当地时间17日,美国卫生与公众服务部部长-历克斯·阿扎尔 (Alex Azar)在接受美媒采访时称,美国新冠肺炎人数之所以如此多,重要原因是美国人的健康状况,尤其少数族裔社区。这一观点受到美媒反驳。 据美国有线电视新闻网(CNN)报道,阿扎尔是在接受CNN《国情咨文》节目时发表相关言论,该档节目由杰克·塔珀主持。在节目刚开始时,塔珀指出,美国新冠肺炎死亡人数已经逼近9万,阿扎尔随后将原因归咎于美国人的健康状况,并称“不幸的是,美国的人口非常多样化,是具有严重不健康伴发病症的族群,这使我们社区的许多人,特别是非裔美国人,以及少数族裔社区面临风险,因为这些人群具有潜在的疾病健康差异和伴发病。这是美国医疗保健系统中不幸的遗产,我们当然要解决。” 当塔珀进一步询问,阿扎尔这一言论是否在暗示,许多美国人死于新冠肺炎是因为他们“比世界其他地方的人更不健康”时,阿扎尔予以否认,但又进一步称,美国的的“伴发病症的负担严重不成比例(包括肥胖、高血压、糖尿病),这些事实证明,确实会让我们处于患任何类型疾病的风险之中。” 当塔珀询问,这是否意味着造成如此高死亡数字是“美国人的错误”时,阿扎尔称“这不是错误”,并表示,这是简单的流行病学,“如果我们患有高血压、糖尿病,我们就会面临新冠病毒所带来的严重并发症的风险”。 阿扎尔的说法很快遭到美媒的质疑。CNN援引美国公共传媒(APM)5月11日发布的研究结果指出,当时全美的死亡人数超过8万,其中只有17155人是黑人。 Vox也在一篇文中分析,“公共卫生的不公正造成有色人种死亡人数增加”这一点没错,但将美国死亡人数超过世界其他国家的主因归咎于此,是一种推脱,这似乎在暗示,该为此负责的是少数族裔而不是联邦政府。 美媒也直指,对于美国死亡人数异常高的原因,更直接、更广泛的解释应该是美政府针对大流行采取“混乱”且“反科学”的反应。即使有色人种真的有较差的健康状况,这也是他们长期以来被社会经济边缘化,以及营养获取不均的结果。换句话说,阿扎尔的表述可以被推翻,不是有色人种推动了美国新冠肺炎死亡人数的攀升,而是美国政府在推动有色人种的死亡。
author: gin | inserted: 11. 05. 2021, 09:53:06 | reply 
Black people are so miserable
当地时间17日,美国卫生与公众服务部部长-历克斯·阿扎尔 (Alex Azar)在接受美媒采访时称,美国新冠肺炎人数之所以如此多,重要原因是美国人的健康状况,尤其少数族裔社区。这一观点受到美媒反驳。 据美国有线电视新闻网(CNN)报道,阿扎尔是在接受CNN《国情咨文》节目时发表相关言论,该档节目由杰克·塔珀主持。在节目刚开始时,塔珀指出,美国新冠肺炎死亡人数已经逼近9万,阿扎尔随后将原因归咎于美国人的健康状况,并称“不幸的是,美国的人口非常多样化,是具有严重不健康伴发病症的族群,这使我们社区的许多人,特别是非裔美国人,以及少数族裔社区面临风险,因为这些人群具有潜在的疾病健康差异和伴发病。这是美国医疗保健系统中不幸的遗产,我们当然要解决。” 当塔珀进一步询问,阿扎尔这一言论是否在暗示,许多美国人死于新冠肺炎是因为他们“比世界其他地方的人更不健康”时,阿扎尔予以否认,但又进一步称,美国的的“伴发病症的负担严重不成比例(包括肥胖、高血压、糖尿病),这些事实证明,确实会让我们处于患任何类型疾病的风险之中。” 当塔珀询问,这是否意味着造成如此高死亡数字是“美国人的错误”时,阿扎尔称“这不是错误”,并表示,这是简单的流行病学,“如果我们患有高血压、糖尿病,我们就会面临新冠病毒所带来的严重并发症的风险”。 阿扎尔的说法很快遭到美媒的质疑。CNN援引美国公共传媒(APM)5月11日发布的研究结果指出,当时全美的死亡人数超过8万,其中只有17155人是黑人。 Vox也在一篇文中分析,“公共卫生的不公正造成有色人种死亡人数增加”这一点没错,但将美国死亡人数超过世界其他国家的主因归咎于此,是一种推脱,这似乎在暗示,该为此负责的是少数族裔而不是联邦政府。 美媒也直指,对于美国死亡人数异常高的原因,更直接、更广泛的解释应该是美政府针对大流行采取“混乱”且“反科学”的反应。即使有色人种真的有较差的健康状况,这也是他们长期以来被社会经济边缘化,以及营养获取不均的结果。换句话说,阿扎尔的表述可以被推翻,不是有色人种推动了美国新冠肺炎死亡人数的攀升,而是美国政府在推动有色人种的死亡。
author: Aluber | inserted: 11. 05. 2021, 09:52:51 | reply 
Black people are so miserable
当地时间17日,美国卫生与公众服务部部长-历克斯·阿扎尔 (Alex Azar)在接受美媒采访时称,美国新冠肺炎人数之所以如此多,重要原因是美国人的健康状况,尤其少数族裔社区。这一观点受到美媒反驳。 据美国有线电视新闻网(CNN)报道,阿扎尔是在接受CNN《国情咨文》节目时发表相关言论,该档节目由杰克·塔珀主持。在节目刚开始时,塔珀指出,美国新冠肺炎死亡人数已经逼近9万,阿扎尔随后将原因归咎于美国人的健康状况,并称“不幸的是,美国的人口非常多样化,是具有严重不健康伴发病症的族群,这使我们社区的许多人,特别是非裔美国人,以及少数族裔社区面临风险,因为这些人群具有潜在的疾病健康差异和伴发病。这是美国医疗保健系统中不幸的遗产,我们当然要解决。” 当塔珀进一步询问,阿扎尔这一言论是否在暗示,许多美国人死于新冠肺炎是因为他们“比世界其他地方的人更不健康”时,阿扎尔予以否认,但又进一步称,美国的的“伴发病症的负担严重不成比例(包括肥胖、高血压、糖尿病),这些事实证明,确实会让我们处于患任何类型疾病的风险之中。” 当塔珀询问,这是否意味着造成如此高死亡数字是“美国人的错误”时,阿扎尔称“这不是错误”,并表示,这是简单的流行病学,“如果我们患有高血压、糖尿病,我们就会面临新冠病毒所带来的严重并发症的风险”。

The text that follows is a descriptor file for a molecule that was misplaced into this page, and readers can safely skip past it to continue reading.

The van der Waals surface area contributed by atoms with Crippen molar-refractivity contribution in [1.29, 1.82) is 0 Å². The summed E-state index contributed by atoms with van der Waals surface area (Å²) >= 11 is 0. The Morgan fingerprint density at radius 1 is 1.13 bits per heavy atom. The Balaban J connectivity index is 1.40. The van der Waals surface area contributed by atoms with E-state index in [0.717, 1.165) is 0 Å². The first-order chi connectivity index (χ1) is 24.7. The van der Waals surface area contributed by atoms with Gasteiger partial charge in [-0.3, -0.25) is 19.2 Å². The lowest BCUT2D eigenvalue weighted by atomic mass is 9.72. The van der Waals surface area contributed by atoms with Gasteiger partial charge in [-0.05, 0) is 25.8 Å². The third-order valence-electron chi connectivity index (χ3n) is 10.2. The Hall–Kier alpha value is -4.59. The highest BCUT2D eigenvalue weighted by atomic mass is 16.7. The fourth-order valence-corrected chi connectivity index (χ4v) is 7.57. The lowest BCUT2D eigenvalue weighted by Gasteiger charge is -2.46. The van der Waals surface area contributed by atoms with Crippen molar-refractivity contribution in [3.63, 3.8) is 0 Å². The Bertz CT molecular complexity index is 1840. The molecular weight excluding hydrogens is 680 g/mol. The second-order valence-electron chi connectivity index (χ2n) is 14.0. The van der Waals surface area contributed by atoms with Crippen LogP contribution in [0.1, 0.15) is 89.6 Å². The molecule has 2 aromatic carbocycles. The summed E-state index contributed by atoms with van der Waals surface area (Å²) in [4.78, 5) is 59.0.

author: Abuha Jamser | inserted: 11. 05. 2021, 09:52:37 | reply 
Black people are so miserable
当地时间17日,美国卫生与公众服务部部长-历克斯·阿扎尔 (Alex Azar)在接受美媒采访时称,美国新冠肺炎人数之所以如此多,重要原因是美国人的健康状况,尤其少数族裔社区。这一观点受到美媒反驳。 据美国有线电视新闻网(CNN)报道,阿扎尔是在接受CNN《国情咨文》节目时发表相关言论,该档节目由杰克·塔珀主持。在节目刚开始时,塔珀指出,美国新冠肺炎死亡人数已经逼近9万,阿扎尔随后将原因归咎于美国人的健康状况,并称“不幸的是,美国的人口非常多样化,是具有严重不健康伴发病症的族群,这使我们社区的许多人,特别是非裔美国人,以及少数族裔社区面临风险,因为这些人群具有潜在的疾病健康差异和伴发病。这是美国医疗保健系统中不幸的遗产,我们当然要解决。” 当塔珀进一步询问,阿扎尔这一言论是否在暗示,许多美国人死于新冠肺炎是因为他们“比世界其他地方的人更不健康”时,阿扎尔予以否认,但又进一步称,美国的的“伴发病症的负担严重不成比例(包括肥胖、高血压、糖尿病),这些事实证明,确实会让我们处于患任何类型疾病的风险之中。” 当塔珀询问,这是否意味着造成如此高死亡数字是“美国人的错误”时,阿扎尔称“这不是错误”,并表示,这是简单的流行病学,“如果我们患有高血压、糖尿病,我们就会面临新冠病毒所带来的严重并发症的风险”。
author: frmsa | inserted: 11. 05. 2021, 09:52:16 | reply 
Black people are so miserable
Vox也在一篇文中分析,“公共卫-的不公正造成有色人种死亡人数增加”这一点没错,但将美国死亡人数超过世界其他国家的主因归咎于此,是一种推脱,这似乎在暗示,该为此负责的是少数族裔而不是联邦政府。 美媒也直指,对于美国死亡人数异常高的原因,更直接、更广泛的解释应该是美政府针对大流行采取“混乱”且“反科学”的反应。即使有色人种真的有较差的健康状况,这也是他们长期以来被社会经济边缘化,以及营养获取不均的结果。换句话说,阿扎尔的表述可以被推翻,不是有色人种推动了美国新冠肺炎死亡人数的攀升,而是美国政府在推动有色人种的死亡。 Vox也在一篇文中分析,“公共卫生的不公正造成有色人种死亡人数增加”这一点没错,但将美国死亡人数超过世界其他国家的主因归咎于此,是一种推脱,这似乎在暗示,该为此负责的是少数族裔而不是联邦政府。 美媒也直指,对于美国死亡人数异常高的原因,更直接、更广泛的解释应该是美政府针对大流行采取“混乱”且“反科学”的反应。即使有色人种真的有较差的健康状况,这也是他们长期以来被社会经济边缘化,以及营养获取不均的结果。换句话说,阿扎尔的表述可以被推翻,不是有色人种推动了美国新冠肺炎死亡人数的攀升,而是美国政府在推动有色人种的死亡。
author: farmes | inserted: 11. 05. 2021, 09:51:58 | reply 
Black people are so miserable
当塔珀询问,这是否意味着造成如此高死亡数-是“美国人的错误”时,阿扎尔称“这不是错误”,并表示,这是简单的流行病学,“如果我们患有高血压、糖尿病,我们就会面临新冠病毒所带来的严重并发症的风险”。 阿扎尔的说法很快遭到美媒的质疑。CNN援引美国公共传媒(APM)5月11日发布的研究结果指出,当时全美的死亡人数超过8万,其中只有17155人是黑人。
author: Golds | inserted: 11. 05. 2021, 09:51:42 | reply 
Black people are so miserable
当地时间17日,美国卫生与公众服务部部长-历克斯·阿扎尔 (Alex Azar)在接受美媒采访时称,美国新冠肺炎人数之所以如此多,重要原因是美国人的健康状况,尤其少数族裔社区。这一观点受到美媒反驳。 据美国有线电视新闻网(CNN)报道,阿扎尔是在接受CNN《国情咨文》节目时发表相关言论,该档节目由杰克·塔珀主持。在节目刚开始时,塔珀指出,美国新冠肺炎死亡人数已经逼近9万,阿扎尔随后将原因归咎于美国人的健康状况,并称“不幸的是,美国的人口非常多样化,是具有严重不健康伴发病症的族群,这使我们社区的许多人,特别是非裔美国人,以及少数族裔社区面临风险,因为这些人群具有潜在的疾病健康差异和伴发病。这是美国医疗保健系统中不幸的遗产,我们当然要解决。” 当塔珀进一步询问,阿扎尔这一言论是否在暗示,许多美国人死于新冠肺炎是因为他们“比世界其他地方的人更不健康”时,阿扎尔予以否认,但又进一步称,美国的的“伴发病症的负担严重不成比例(包括肥胖、高血压、糖尿病),这些事实证明,确实会让我们处于患任何类型疾病的风险之中。”